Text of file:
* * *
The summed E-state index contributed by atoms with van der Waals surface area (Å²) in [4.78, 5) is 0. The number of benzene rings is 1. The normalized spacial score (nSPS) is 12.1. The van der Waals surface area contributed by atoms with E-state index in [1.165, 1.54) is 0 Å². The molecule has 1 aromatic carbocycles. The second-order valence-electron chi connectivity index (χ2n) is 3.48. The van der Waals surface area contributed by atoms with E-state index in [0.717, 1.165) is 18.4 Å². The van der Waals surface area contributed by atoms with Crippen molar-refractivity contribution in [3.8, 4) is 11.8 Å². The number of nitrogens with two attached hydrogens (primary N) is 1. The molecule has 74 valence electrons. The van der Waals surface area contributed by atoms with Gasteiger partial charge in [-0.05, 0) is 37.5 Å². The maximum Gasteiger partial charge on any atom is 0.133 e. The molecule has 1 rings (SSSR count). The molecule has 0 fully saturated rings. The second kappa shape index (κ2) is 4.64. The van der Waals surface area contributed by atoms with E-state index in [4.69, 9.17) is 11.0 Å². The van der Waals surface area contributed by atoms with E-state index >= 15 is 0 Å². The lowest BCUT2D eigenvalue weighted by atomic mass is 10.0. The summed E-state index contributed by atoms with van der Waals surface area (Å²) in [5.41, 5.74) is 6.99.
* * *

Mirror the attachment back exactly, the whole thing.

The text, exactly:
The summed E-state index contributed by atoms with van der Waals surface area (Å²) in [4.78, 5) is 0. The number of benzene rings is 1. The normalized spacial score (nSPS) is 12.1. The van der Waals surface area contributed by atoms with E-state index in [1.165, 1.54) is 0 Å². The molecule has 1 aromatic carbocycles. The second-order valence-electron chi connectivity index (χ2n) is 3.48. The van der Waals surface area contributed by atoms with E-state index in [0.717, 1.165) is 18.4 Å². The van der Waals surface area contributed by atoms with Crippen molar-refractivity contribution in [3.8, 4) is 11.8 Å². The number of nitrogens with two attached hydrogens (primary N) is 1. The molecule has 74 valence electrons. The van der Waals surface area contributed by atoms with Gasteiger partial charge in [-0.05, 0) is 37.5 Å². The maximum Gasteiger partial charge on any atom is 0.133 e. The molecule has 1 rings (SSSR count). The molecule has 0 fully saturated rings. The second kappa shape index (κ2) is 4.64. The van der Waals surface area contributed by atoms with E-state index in [4.69, 9.17) is 11.0 Å². The van der Waals surface area contributed by atoms with E-state index >= 15 is 0 Å². The lowest BCUT2D eigenvalue weighted by atomic mass is 10.0. The summed E-state index contributed by atoms with van der Waals surface area (Å²) in [5.41, 5.74) is 6.99.